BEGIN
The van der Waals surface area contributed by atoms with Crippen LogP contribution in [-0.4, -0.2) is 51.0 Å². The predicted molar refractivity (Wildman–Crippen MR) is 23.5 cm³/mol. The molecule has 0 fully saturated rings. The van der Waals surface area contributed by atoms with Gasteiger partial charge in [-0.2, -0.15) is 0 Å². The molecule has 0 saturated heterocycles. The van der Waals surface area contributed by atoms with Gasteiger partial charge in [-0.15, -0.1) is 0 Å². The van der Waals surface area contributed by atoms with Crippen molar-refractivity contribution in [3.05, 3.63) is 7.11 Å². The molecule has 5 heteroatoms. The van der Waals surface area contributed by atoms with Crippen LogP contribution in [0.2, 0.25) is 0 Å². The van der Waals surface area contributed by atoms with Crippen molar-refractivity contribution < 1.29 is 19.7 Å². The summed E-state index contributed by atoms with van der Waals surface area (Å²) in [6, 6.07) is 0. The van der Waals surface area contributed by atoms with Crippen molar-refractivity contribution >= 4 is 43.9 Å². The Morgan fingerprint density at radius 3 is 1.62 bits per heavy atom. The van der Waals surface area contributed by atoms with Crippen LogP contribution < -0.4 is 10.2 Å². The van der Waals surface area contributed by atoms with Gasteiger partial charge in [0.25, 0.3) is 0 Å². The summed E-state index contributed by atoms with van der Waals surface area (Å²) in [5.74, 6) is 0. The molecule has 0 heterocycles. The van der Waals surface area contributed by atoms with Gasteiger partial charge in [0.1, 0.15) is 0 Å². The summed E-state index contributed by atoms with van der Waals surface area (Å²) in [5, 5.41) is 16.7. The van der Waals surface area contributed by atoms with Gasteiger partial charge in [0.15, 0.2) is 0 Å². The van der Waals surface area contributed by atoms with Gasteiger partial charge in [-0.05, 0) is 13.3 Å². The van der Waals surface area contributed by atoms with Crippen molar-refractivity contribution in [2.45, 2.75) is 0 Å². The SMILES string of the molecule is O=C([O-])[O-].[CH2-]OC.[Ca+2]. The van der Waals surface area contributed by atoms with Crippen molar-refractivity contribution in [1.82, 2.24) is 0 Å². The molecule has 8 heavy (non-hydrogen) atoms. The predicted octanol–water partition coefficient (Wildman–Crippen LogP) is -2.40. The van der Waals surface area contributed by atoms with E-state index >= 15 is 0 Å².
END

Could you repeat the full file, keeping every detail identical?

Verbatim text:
The van der Waals surface area contributed by atoms with Crippen LogP contribution in [-0.4, -0.2) is 51.0 Å². The predicted molar refractivity (Wildman–Crippen MR) is 23.5 cm³/mol. The molecule has 0 fully saturated rings. The van der Waals surface area contributed by atoms with Gasteiger partial charge in [-0.2, -0.15) is 0 Å². The molecule has 0 saturated heterocycles. The van der Waals surface area contributed by atoms with Gasteiger partial charge in [-0.15, -0.1) is 0 Å². The van der Waals surface area contributed by atoms with Crippen molar-refractivity contribution in [3.05, 3.63) is 7.11 Å². The molecule has 5 heteroatoms. The van der Waals surface area contributed by atoms with Crippen LogP contribution in [0.2, 0.25) is 0 Å². The van der Waals surface area contributed by atoms with Crippen molar-refractivity contribution < 1.29 is 19.7 Å². The summed E-state index contributed by atoms with van der Waals surface area (Å²) in [6, 6.07) is 0. The van der Waals surface area contributed by atoms with Crippen molar-refractivity contribution >= 4 is 43.9 Å². The Morgan fingerprint density at radius 3 is 1.62 bits per heavy atom. The van der Waals surface area contributed by atoms with Crippen LogP contribution < -0.4 is 10.2 Å². The van der Waals surface area contributed by atoms with Gasteiger partial charge in [0.25, 0.3) is 0 Å². The summed E-state index contributed by atoms with van der Waals surface area (Å²) in [5.74, 6) is 0. The molecule has 0 heterocycles. The van der Waals surface area contributed by atoms with Gasteiger partial charge in [0.1, 0.15) is 0 Å². The summed E-state index contributed by atoms with van der Waals surface area (Å²) in [5, 5.41) is 16.7. The van der Waals surface area contributed by atoms with Gasteiger partial charge in [0.15, 0.2) is 0 Å². The van der Waals surface area contributed by atoms with Gasteiger partial charge in [-0.05, 0) is 13.3 Å². The van der Waals surface area contributed by atoms with Crippen molar-refractivity contribution in [2.45, 2.75) is 0 Å². The SMILES string of the molecule is O=C([O-])[O-].[CH2-]OC.[Ca+2]. The van der Waals surface area contributed by atoms with Crippen molar-refractivity contribution in [1.82, 2.24) is 0 Å². The molecule has 8 heavy (non-hydrogen) atoms. The predicted octanol–water partition coefficient (Wildman–Crippen LogP) is -2.40. The van der Waals surface area contributed by atoms with E-state index >= 15 is 0 Å².